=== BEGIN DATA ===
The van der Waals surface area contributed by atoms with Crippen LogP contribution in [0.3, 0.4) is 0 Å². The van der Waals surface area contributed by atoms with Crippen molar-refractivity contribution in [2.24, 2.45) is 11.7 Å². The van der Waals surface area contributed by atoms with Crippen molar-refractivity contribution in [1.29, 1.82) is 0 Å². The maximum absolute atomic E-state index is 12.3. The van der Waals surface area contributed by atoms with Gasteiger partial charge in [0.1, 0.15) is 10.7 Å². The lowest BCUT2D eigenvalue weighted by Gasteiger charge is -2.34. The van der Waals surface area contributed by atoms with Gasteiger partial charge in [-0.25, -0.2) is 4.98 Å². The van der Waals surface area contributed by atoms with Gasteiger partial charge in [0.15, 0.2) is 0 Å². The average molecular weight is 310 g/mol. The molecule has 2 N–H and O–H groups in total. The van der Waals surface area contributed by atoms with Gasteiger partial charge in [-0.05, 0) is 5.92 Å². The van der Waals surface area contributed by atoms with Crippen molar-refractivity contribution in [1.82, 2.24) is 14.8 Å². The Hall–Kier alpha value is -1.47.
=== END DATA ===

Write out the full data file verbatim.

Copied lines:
The van der Waals surface area contributed by atoms with Crippen LogP contribution in [0.3, 0.4) is 0 Å². The van der Waals surface area contributed by atoms with Crippen molar-refractivity contribution in [2.24, 2.45) is 11.7 Å². The van der Waals surface area contributed by atoms with Crippen molar-refractivity contribution in [1.29, 1.82) is 0 Å². The maximum absolute atomic E-state index is 12.3. The van der Waals surface area contributed by atoms with Gasteiger partial charge in [0.1, 0.15) is 10.7 Å². The lowest BCUT2D eigenvalue weighted by Gasteiger charge is -2.34. The van der Waals surface area contributed by atoms with Gasteiger partial charge in [-0.25, -0.2) is 4.98 Å². The van der Waals surface area contributed by atoms with Gasteiger partial charge in [0.15, 0.2) is 0 Å². The average molecular weight is 310 g/mol. The molecule has 2 N–H and O–H groups in total. The van der Waals surface area contributed by atoms with Gasteiger partial charge in [-0.05, 0) is 5.92 Å². The van der Waals surface area contributed by atoms with Crippen molar-refractivity contribution in [1.82, 2.24) is 14.8 Å². The Hall–Kier alpha value is -1.47.